One evening almost 50 years ago while working as a dude wrangler in Yellowstone National Park, two friends and I were driving over Dunraven Pass in my pickup. I remember the conversation from the day like it was yesterday. Our usual conversations were girls, horses or guns. This time it was guns, specifically replicas of Old West firearms. I distinctly remember saying, “Mostly I don’t care about them but if they ever bring out copies of Sharps buffalo rifles, count me in.”

This is one of Duke’s original Sharps rifles shown with at least 12 of the 15 cartridges for which Model 1874s were chambered.

All Talk?

In actual fact I knew next to nothing about Sharps rifles except what they looked like. Unknown to me were their weights, barrel lengths, sights or even specific cartridges but still I wanted one. Therefore it was a very pleasant surprise to me eight years later when perusing the aisles at the 1980 SHOT SHOW held (of all places!) in San Francisco, I stumbled upon a display of very handsome and newly manufactured Sharps Model 1874 rifles. The maker was Shiloh Rifle Manufacturing of Farmingdale, N.Y.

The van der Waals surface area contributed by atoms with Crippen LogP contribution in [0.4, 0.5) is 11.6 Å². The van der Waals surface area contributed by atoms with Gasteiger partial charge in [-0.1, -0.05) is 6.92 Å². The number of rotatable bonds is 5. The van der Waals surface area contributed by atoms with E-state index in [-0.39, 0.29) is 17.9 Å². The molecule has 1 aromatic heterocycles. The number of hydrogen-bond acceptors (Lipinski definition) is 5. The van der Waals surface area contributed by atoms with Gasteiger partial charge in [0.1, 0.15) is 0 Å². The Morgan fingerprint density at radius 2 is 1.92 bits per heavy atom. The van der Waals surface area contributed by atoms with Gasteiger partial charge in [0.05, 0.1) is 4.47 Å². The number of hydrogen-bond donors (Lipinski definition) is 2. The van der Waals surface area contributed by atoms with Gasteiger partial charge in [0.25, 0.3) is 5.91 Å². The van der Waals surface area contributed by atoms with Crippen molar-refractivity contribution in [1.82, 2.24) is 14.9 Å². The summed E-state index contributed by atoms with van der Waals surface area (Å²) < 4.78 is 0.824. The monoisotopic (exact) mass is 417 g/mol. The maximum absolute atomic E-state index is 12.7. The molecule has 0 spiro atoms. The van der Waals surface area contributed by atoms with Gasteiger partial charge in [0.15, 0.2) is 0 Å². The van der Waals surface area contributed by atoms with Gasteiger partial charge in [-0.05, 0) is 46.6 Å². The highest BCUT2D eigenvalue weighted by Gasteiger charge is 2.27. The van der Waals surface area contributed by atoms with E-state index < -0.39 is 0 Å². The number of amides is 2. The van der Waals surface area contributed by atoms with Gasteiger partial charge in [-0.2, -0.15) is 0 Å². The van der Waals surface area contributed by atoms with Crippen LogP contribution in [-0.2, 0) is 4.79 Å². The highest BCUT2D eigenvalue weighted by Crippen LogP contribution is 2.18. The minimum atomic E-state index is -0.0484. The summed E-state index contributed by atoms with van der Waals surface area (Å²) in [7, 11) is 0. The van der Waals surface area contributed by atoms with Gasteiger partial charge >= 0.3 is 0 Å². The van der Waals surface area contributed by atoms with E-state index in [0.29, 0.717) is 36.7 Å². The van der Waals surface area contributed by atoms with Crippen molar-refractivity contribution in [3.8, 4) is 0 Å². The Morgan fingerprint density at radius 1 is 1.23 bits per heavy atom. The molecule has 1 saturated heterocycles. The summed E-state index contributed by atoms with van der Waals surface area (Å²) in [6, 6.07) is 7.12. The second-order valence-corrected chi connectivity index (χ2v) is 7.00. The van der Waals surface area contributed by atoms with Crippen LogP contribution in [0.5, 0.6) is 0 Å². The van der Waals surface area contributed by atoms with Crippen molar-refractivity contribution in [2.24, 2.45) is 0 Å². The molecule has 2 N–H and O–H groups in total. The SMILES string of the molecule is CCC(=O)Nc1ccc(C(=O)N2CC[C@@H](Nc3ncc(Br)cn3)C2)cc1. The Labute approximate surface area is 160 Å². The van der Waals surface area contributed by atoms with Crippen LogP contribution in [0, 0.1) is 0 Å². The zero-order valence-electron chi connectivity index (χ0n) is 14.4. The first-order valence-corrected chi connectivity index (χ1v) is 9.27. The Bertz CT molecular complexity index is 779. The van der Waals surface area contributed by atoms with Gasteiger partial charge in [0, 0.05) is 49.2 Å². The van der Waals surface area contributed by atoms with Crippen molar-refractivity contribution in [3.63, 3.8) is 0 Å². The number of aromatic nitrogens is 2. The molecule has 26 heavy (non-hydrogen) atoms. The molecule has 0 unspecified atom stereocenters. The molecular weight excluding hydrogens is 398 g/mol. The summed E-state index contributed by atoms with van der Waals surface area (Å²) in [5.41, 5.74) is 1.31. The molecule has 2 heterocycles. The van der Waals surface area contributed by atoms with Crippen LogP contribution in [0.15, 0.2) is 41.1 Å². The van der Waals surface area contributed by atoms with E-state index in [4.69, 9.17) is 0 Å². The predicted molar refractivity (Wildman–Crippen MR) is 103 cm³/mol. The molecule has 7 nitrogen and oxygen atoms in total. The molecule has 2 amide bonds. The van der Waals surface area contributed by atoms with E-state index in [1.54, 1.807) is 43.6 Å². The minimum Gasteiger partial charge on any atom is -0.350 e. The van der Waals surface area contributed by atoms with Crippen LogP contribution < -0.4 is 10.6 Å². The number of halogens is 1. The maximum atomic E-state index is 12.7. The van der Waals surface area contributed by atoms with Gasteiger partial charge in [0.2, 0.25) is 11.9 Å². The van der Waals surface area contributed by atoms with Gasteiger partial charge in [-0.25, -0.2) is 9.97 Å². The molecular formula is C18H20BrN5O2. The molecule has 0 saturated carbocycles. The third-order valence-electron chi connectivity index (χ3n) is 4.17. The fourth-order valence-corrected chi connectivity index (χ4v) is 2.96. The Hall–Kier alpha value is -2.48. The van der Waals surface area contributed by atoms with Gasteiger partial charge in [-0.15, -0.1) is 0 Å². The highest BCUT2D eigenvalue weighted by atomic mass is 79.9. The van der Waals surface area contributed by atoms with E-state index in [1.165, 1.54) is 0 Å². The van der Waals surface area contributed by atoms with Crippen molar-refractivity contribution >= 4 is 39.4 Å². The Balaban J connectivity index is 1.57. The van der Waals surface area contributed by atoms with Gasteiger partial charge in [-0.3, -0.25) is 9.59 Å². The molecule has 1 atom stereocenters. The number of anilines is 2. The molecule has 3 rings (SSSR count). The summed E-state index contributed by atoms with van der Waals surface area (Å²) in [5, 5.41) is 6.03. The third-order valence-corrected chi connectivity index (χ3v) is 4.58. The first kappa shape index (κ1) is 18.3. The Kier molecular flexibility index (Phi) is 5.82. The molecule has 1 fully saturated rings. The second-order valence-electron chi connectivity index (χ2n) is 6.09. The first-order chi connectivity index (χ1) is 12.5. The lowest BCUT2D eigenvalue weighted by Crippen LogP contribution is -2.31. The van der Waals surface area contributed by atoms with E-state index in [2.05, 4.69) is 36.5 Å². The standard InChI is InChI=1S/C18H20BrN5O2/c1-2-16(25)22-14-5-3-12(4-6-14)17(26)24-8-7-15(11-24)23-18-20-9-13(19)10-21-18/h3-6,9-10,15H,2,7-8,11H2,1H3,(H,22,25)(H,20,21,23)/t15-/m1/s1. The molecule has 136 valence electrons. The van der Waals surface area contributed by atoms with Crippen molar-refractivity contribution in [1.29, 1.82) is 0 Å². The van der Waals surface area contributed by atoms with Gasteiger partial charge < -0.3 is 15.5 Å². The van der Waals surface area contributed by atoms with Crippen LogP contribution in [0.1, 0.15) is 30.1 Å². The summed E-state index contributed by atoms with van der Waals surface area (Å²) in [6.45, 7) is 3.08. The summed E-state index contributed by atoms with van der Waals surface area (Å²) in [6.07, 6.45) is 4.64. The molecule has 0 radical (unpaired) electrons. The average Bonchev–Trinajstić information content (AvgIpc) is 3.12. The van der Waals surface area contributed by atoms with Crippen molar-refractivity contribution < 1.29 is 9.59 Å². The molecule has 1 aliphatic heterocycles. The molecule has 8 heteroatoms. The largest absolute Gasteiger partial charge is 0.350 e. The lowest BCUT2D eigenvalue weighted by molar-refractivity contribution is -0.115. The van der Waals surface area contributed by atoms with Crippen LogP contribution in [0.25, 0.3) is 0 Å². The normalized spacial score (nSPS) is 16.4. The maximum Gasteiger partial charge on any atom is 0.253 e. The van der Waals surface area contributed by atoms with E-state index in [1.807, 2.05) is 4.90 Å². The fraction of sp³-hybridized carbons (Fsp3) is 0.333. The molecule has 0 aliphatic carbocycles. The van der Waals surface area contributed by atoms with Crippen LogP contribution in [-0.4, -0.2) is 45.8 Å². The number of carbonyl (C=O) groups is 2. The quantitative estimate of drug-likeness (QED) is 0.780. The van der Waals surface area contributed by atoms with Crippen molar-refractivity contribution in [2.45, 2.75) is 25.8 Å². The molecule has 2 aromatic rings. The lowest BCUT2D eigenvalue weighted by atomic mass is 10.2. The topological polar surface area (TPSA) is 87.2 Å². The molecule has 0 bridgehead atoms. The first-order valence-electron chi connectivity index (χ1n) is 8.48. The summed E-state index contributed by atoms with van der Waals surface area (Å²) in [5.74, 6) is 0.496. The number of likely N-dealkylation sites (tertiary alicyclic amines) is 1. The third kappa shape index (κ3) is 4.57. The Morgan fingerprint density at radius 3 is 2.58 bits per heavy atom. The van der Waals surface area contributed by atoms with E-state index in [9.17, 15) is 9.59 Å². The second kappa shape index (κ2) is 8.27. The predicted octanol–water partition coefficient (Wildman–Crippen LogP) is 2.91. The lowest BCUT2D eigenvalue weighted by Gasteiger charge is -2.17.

If you think this was fortuitous, get this — a mere three years later Shiloh moved to Big Timber, Mont., which by local standards is practically in my back yard. They still reside there along with another company named C. Sharps Arms located on the same street. Both produce Model 1874s among other variations. Here is a confusing fact: The moniker Model 1874 was an afterthought. They were actually introduced in 1871.

The Sharps factory-marked chamberings by case length and not by powder capacity. This one was a .40-70 Sharps Straight.


In 1980 there was a waiting period for those fine Shiloh Sharps so I set about finding a used one. As usual, Duke’s Luck trumped and got one in my hands in February 1981. It was a .50-90 and caused me to dive completely into Sharps rifles — their history, their specifics, vintage ones, domestically made ones and Italian-made ones. To date I’ve owned over 50 collectively from all the mentioned sources. They have ranged from 7-lb. carbines to one 14-lb. “Big Fifty.”